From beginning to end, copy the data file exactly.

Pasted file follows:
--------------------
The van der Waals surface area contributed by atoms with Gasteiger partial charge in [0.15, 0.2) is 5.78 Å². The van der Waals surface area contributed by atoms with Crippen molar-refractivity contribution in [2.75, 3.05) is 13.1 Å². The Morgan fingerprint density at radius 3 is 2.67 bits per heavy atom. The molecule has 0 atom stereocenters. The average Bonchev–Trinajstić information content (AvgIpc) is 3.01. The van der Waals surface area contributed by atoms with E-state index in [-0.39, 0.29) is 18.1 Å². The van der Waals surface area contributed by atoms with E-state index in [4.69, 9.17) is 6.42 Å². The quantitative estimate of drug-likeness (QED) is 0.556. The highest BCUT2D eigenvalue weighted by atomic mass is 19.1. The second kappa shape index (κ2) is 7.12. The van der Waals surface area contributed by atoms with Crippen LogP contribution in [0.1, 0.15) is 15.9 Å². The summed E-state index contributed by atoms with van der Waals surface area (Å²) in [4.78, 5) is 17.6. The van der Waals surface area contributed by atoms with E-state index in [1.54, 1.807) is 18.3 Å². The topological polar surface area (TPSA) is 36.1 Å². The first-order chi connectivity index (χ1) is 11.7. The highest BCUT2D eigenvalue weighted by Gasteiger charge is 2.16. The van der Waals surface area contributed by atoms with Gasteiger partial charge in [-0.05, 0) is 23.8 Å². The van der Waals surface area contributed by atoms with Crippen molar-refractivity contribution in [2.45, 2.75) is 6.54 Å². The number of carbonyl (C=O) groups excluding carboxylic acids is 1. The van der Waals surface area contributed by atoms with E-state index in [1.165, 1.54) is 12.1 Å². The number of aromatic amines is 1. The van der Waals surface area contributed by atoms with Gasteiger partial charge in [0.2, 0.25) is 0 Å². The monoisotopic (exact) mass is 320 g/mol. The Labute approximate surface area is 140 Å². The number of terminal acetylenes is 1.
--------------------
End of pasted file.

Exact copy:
The van der Waals surface area contributed by atoms with Gasteiger partial charge in [0.15, 0.2) is 5.78 Å². The van der Waals surface area contributed by atoms with Crippen molar-refractivity contribution in [2.75, 3.05) is 13.1 Å². The Morgan fingerprint density at radius 3 is 2.67 bits per heavy atom. The molecule has 0 atom stereocenters. The average Bonchev–Trinajstić information content (AvgIpc) is 3.01. The van der Waals surface area contributed by atoms with E-state index in [-0.39, 0.29) is 18.1 Å². The van der Waals surface area contributed by atoms with E-state index in [4.69, 9.17) is 6.42 Å². The quantitative estimate of drug-likeness (QED) is 0.556. The highest BCUT2D eigenvalue weighted by atomic mass is 19.1. The second kappa shape index (κ2) is 7.12. The van der Waals surface area contributed by atoms with Crippen LogP contribution in [0.1, 0.15) is 15.9 Å². The summed E-state index contributed by atoms with van der Waals surface area (Å²) in [4.78, 5) is 17.6. The van der Waals surface area contributed by atoms with E-state index in [1.54, 1.807) is 18.3 Å². The topological polar surface area (TPSA) is 36.1 Å². The first-order chi connectivity index (χ1) is 11.7. The highest BCUT2D eigenvalue weighted by Gasteiger charge is 2.16. The van der Waals surface area contributed by atoms with Gasteiger partial charge in [-0.05, 0) is 23.8 Å². The van der Waals surface area contributed by atoms with Crippen molar-refractivity contribution in [2.45, 2.75) is 6.54 Å². The number of carbonyl (C=O) groups excluding carboxylic acids is 1. The van der Waals surface area contributed by atoms with E-state index in [1.165, 1.54) is 12.1 Å². The number of aromatic amines is 1. The van der Waals surface area contributed by atoms with Gasteiger partial charge in [0.2, 0.25) is 0 Å². The monoisotopic (exact) mass is 320 g/mol. The Labute approximate surface area is 140 Å². The number of terminal acetylenes is 1.